Make sure that you keep a look out for safety signs and obey these at all times.

If you do get into trouble, stick your hand up, stay calm and call for help.

For more detailed information visit Surf Life Saving Australia

For more information about marine stingers visit Queensland Government website

Marine Safety and Rescue

The stunning Moreton Bay Marine Park is one of our region's signature natural attractions, but before heading out into the bay, please ensure you have all the correct safety equipment. We recommend you visit Marine Safety Queensland, the website also includes the current Queensland Tide Times, before disembarking.

Volunteer Marine Rescue Bribie Island

Volunteer Marine Rescue, Bribie Island is on emergency call 24 hours a day seven days a week operating out of its base station in Marine Parade, off Sylvan Beach Esplanade, Bellara.

The radio, a lifeline for boating enthusiasts, operates all year round seven days a week from 6.00am to 6.00pm on:

  • 27 MHZ, channels 86, 88, 90
  • VHF channels 16, 21, 67, 73 and 81

You can call on (07) 3408 7596, however remember mobile service is not always available out on the water.

We are fortunate to also have the Australian Volunteer Coast Guard located at Scarborough.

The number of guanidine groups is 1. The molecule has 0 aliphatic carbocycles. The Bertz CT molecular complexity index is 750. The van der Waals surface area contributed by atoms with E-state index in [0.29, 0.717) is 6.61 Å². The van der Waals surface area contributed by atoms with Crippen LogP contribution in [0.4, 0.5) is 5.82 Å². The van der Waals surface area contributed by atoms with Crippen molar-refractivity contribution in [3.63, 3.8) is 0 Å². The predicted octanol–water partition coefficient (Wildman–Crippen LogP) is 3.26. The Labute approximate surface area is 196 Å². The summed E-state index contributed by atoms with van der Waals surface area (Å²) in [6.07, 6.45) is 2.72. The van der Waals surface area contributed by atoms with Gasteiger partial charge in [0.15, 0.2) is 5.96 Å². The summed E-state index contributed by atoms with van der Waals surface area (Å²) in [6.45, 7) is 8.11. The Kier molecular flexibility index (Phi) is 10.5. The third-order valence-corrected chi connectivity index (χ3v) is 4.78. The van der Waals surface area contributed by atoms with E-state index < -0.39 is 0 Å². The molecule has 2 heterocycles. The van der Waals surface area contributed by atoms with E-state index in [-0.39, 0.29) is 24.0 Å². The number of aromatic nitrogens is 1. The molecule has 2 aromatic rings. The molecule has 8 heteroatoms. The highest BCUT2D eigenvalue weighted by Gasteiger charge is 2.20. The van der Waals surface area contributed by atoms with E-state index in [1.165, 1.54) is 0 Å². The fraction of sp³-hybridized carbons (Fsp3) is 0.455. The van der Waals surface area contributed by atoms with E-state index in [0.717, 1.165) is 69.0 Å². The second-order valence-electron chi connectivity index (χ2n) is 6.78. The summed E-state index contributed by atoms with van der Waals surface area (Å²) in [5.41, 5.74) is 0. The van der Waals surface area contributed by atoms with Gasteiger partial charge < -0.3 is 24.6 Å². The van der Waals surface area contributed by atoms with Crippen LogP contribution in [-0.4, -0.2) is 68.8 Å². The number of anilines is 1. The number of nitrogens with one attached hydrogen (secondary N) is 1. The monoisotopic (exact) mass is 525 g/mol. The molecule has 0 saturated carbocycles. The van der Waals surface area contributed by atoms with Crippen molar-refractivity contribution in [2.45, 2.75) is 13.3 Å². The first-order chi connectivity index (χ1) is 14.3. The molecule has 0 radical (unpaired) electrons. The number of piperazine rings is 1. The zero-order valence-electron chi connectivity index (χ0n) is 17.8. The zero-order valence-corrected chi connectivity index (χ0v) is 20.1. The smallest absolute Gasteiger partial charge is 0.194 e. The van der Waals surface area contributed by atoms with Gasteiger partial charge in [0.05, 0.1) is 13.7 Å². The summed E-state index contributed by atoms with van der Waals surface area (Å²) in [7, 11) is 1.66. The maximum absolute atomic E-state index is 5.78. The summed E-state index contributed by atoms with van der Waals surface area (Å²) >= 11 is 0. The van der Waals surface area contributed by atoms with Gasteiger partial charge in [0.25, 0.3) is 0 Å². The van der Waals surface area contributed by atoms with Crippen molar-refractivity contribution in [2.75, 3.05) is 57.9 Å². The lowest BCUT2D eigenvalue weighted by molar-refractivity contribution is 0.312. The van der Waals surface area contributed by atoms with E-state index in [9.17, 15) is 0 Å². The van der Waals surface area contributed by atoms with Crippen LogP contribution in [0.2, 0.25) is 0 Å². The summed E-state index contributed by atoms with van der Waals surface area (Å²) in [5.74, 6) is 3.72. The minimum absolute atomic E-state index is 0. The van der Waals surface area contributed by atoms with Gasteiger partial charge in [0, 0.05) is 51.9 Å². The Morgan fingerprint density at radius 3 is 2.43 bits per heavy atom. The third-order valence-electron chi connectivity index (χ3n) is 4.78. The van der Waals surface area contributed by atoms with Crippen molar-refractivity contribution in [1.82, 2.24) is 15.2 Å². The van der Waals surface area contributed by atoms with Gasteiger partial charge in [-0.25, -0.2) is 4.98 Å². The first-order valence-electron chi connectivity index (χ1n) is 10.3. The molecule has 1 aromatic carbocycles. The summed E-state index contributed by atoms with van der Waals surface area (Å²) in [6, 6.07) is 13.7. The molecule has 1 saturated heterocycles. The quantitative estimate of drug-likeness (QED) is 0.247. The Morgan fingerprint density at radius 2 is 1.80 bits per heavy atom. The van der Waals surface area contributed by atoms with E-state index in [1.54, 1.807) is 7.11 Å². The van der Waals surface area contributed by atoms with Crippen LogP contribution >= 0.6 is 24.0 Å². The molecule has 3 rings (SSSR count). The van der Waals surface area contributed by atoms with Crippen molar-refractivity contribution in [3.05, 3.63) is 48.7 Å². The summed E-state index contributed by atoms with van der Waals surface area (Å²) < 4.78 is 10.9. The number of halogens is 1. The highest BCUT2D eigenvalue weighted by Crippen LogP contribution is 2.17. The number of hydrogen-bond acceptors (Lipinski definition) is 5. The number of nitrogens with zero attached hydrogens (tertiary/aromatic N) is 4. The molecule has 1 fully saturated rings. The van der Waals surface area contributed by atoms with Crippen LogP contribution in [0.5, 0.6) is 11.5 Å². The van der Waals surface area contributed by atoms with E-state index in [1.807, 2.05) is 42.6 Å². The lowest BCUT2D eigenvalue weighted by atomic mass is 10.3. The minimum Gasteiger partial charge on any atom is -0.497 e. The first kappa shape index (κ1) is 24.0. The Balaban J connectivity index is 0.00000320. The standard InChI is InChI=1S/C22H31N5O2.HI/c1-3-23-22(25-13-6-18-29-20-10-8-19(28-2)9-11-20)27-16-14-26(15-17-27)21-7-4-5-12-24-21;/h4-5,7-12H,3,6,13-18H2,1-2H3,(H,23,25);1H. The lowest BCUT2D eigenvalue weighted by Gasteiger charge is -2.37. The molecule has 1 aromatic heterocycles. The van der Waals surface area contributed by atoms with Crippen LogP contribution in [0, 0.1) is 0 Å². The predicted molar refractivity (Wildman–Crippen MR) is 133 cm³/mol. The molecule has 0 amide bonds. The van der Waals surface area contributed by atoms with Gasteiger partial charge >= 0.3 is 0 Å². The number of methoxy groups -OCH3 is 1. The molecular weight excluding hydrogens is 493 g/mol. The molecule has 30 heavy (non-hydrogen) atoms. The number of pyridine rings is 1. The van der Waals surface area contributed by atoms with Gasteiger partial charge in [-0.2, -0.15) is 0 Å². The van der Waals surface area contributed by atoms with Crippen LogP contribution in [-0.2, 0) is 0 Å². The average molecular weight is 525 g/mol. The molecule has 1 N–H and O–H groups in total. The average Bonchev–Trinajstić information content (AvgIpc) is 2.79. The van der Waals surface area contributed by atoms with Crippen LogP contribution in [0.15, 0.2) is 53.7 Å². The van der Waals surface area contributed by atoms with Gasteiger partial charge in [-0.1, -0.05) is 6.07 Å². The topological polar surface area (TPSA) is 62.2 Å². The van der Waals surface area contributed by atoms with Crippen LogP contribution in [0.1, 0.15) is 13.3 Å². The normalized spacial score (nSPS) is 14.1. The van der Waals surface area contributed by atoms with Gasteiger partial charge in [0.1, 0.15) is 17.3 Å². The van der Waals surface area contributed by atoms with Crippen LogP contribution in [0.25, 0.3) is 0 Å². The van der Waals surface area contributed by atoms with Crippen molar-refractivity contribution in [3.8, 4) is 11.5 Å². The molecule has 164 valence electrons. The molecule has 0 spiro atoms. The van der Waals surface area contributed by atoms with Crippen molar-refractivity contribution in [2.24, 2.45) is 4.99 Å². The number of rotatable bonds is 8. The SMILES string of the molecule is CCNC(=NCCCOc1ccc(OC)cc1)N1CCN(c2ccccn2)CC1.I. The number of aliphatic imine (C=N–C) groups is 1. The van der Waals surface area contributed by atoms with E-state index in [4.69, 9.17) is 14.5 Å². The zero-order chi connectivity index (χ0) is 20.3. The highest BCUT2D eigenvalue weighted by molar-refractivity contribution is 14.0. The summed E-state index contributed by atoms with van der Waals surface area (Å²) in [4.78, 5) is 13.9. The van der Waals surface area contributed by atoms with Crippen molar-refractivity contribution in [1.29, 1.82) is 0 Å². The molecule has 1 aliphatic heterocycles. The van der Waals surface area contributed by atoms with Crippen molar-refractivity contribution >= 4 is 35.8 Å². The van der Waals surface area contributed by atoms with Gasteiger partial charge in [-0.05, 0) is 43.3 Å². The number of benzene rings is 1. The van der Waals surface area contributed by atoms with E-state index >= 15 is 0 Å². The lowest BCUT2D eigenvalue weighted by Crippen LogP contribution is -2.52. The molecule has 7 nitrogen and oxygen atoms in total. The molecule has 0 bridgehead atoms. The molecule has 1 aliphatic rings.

Road Safety

If you plan on driving in Australia, you must hold a valid international driving permit accompanied by the drive licence issued in the country you live.

Please follow these simple road safety tips to help make your driving holiday in Australia safe and enjoyable:

  • Keep Left – Australians drive on the left side of two-way roads
  • Seatbelts – must be worn at all times by all passengers in the car
  • Child Restraints – Children under age 7 must be in a child restaurant appropriate for the child’s size and weight
  • Road Signs – Obey these at all times and make sure you understand these before starting your journey
  • Speed Limits – Are strictly enforced. The speed limit is the maximum speed permitted on that road and you must not drive above the speed limit at any time. Heavy fines and penalties are applied if you are caught
  • Alcohol and Drugs – Driving under the influence of drugs or alcohol is extremely dangerous and there are serious penalties for anyone caught doing so. Drivers are not permitted to drive a car if the blood alcohol level is 0.05 per cent or higher. If you hold a probationary or provisional driver’s licence, your blood alcohol level must be zero at all times. Driving under the influence of drugs is illegal
  • Mobile Phone – Use of a handheld mobile phone when driving is prohibited. Serious penalties are applied if you are caught

Fuel your wanderlust & stay in touch!


Acknowledgement of Country - We would like to acknowledge the traditional owners of the lands and waterways of the Moreton Bay Region, the Kabi Kabi/Gubbi Gubbi, Jinibara, and Turrbal people and pay our respects to their Elders, past, present and emerging. We recognise the ongoing connection that Aboriginal and Torres Strait Islander people have to this land and recognise Aboriginal and Torres Strait Islander people as the original custodians of this land.